French Writer, Moralist, "The Theophrastus of France"
"Discourtesy does not spring merely from one bad quality, but from several - from foolish vanity, from ignorance of what is due to others, from indolence, from stupidity, from the distraction of thought, from contempt of others, from jealousy."
"Discretion is the perfection of reason, and a guide to us in all the duties of life; cunning is a kind of instinct, that only looks after our immediate interests and welfare. Discretion is only found in men of strong sense and good understanding; cunning is often to be met with in brutes themselves, and in persons who are but the fewest removes from them."
"False modesty is the masterpiece of vanity: showing the vain man in such an illusory light that he appears in the reputation of the virtue quite opposite to the vice which constitutes his real character; it is a deceit."
"He who can wait for what he desires takes the course not to be exceedingly grieved if he fails of it; he, on the contrary, who labors after a thing too impatiently thinks the success when it comes is not a recompense equal to all the pains he has been at about it."
"It is a very rare thing to find ground which produces nothing. If it is not covered with flowers, fruit trees, and grains, it produces briars and pines. It is the same with man; if he is not virtuous, he becomes vicious."
"It is boorish to give with a bad grace. If the act of giving entails an effort, what matters the additional cost of a smile?"
"It is easier to enrich ourselves with a thousand virtues than to correct ourselves of a single fault."
"It is motive alone that gives real value to the actions of men, and disinterestedness puts the cap to it."
"It is very rare to find ground which produces nothing; if it is not covered with flowers, with fruit trees and grains, it produces briers and pines. It is the same with man; if he is not virtuous, he becomes vicious."
"Laziness begat wearisomeness, and this put men in quest of diversions, play and company, on which however it is a constant attendant; he who works hard, has enough to do with himself otherwise."
"Politeness does not always evince goodness, equity, complaisance, or gratitude, but it gives at least the appearance of these qualities, and makes man appear outwardly as he should be within."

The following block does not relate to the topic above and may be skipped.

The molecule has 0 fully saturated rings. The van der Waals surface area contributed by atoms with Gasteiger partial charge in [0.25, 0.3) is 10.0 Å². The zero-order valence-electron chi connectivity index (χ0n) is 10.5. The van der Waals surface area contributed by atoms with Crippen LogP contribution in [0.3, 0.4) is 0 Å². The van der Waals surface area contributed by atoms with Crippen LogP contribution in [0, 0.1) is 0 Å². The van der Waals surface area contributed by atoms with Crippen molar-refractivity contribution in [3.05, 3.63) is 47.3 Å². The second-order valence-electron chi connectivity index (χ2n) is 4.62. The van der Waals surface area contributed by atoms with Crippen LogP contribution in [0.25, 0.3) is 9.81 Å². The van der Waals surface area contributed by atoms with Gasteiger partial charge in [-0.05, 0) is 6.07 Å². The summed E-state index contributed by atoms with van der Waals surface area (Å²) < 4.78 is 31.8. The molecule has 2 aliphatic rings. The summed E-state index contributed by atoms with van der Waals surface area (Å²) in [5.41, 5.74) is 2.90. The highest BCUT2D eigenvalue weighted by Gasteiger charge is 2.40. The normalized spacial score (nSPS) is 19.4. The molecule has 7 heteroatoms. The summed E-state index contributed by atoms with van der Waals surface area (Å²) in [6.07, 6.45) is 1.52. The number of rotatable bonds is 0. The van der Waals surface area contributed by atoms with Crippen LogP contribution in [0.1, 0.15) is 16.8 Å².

"Profound ignorance makes a man dogmatic. The man who knows nothing thinks he is teaching others what he has just learned himself; the man who knows a great deal can't imagine that what he is saying is not common knowledge, and speaks indifferently."
"The beginning and the end of love are both marked by embarrassment when the two find themselves alone."
"The most delicate, the most sensible of all pleasures, consists in promoting the pleasure of others."
"The slave has but one master; the ambitious man has as many as there are people useful to his fortune."
"There is a false modesty, which is vanity; a false glory which is levity; a false grandeur, which is meanness; a false virtue, which is hypocrisy, and a false wisdom, which is prudery."
"We hope to grow old, and yet we fear old age; that is, we are willing to live, and afraid to die."
"We meet with few utterly dull and stupid souls: the sublime and transcendent are still fewer; the generality of mankind stand between these two extremes: the interval is filled with multitudes of ordinary geniuses, but all very useful, and the ornaments and supports of the commonwealth."
"We seldom repent of speaking little, very often of speaking too much; a vulgar and trite maxim, which all the world knows, but which all the world does not practice."
"When a book raises your spirit, and inspires you with noble and courageous feelings, seek for no other fuel to judge thy work by; it is good, and made by a good worksman."
"When it is our duty to do an act of justice it should be done promptly. To delay is injustice."
"A man unattached and without wife, if he have any genius at all, may raise himself above his original position, may mingle with the world of fashion, and hold himself on a level with the highest; this is less easy for him who is engaged; it seems as if marriage put the whole world in their proper rank."